In the hands of a master storyteller. That’s where I like to find myself. Where I can let go completely, feast on the imagery, devour the delicious characters, and fall head over heels into an exquisitely constructed world. Chock full of insights, life lessons, patient wisdom, and human truths, the work of a true craftsman (or woman) serves them to you like your favorite dessert, allowing you to savor, wanting more, and leaving you ultimately satiated and satisfied beyond belief. What a sublime treat, then, to have spent time in the deft hands of master Deborah Wiles, in the second of her documentary novels of The Sixties Trilogy, Revolution. The world of 1964 Greenwood, Mississippi, felt more real to me than my 2014 Arizona living room; I still miss smart, spunky, and wounded Sunny and the other finely crafted characters that populate this story; and I find myself recalling the deceptively simple (but truly life changing) insights that unfold themselves so elegantly throughout the novel.
About to turn 13, the summer of 1964 is all about The Beatles, Vacation Bible School, dreaming of adventures, and spending time at the swimming pool and the ball fields for Sunny Fairchild. But there’s a simmering tension in her beloved hometown of Greenwood, Mississippi, that is about to explode in ways no one imaged: invaders are coming from up North with the intent of stirring up trouble by getting local African Americans to register to vote. At first, Sunny pays little mind to the invaders, since she’s still trying to get used to her father’s new wife and her new stepbrother Gillette and little sister Audrey. But as summer heats up, so do the confrontations between the Freedom Riders, the local African American population, and the residents of Greenwood who would prefer things stay the way they’ve always been. Even tempered, right-minded folks like Sunny’s father and stepmother, seem to be lost in the escalating tensions and acts of violence. When Sunny meets a fair haired young woman who bears a striking resemblance to her own long-lost mother, Sunny’s unexpected and all-too-real adventure takes her to a place where everyone is confronted by both demons & danger and hope, courage, & the choice to do what’s right.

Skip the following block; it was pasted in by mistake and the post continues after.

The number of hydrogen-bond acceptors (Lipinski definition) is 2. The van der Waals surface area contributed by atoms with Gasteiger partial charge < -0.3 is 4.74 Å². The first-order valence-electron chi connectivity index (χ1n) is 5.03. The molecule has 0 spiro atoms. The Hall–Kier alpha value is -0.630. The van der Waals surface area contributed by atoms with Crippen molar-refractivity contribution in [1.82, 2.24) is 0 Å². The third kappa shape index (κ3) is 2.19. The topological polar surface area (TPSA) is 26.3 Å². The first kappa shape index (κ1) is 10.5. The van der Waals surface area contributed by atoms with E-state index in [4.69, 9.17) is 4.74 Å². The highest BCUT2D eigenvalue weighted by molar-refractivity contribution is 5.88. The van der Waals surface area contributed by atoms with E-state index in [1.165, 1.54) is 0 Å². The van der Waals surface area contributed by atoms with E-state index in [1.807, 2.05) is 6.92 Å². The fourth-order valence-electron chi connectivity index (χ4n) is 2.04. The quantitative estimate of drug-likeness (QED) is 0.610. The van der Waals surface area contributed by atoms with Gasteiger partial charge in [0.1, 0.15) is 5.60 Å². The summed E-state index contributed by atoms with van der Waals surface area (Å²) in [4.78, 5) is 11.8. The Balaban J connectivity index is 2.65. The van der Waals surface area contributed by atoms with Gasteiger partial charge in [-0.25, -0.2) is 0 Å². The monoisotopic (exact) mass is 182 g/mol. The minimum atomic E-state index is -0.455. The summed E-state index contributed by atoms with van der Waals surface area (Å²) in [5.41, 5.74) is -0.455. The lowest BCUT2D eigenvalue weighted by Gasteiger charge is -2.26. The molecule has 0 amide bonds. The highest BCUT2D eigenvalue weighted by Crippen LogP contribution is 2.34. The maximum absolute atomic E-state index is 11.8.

- Posted by Cori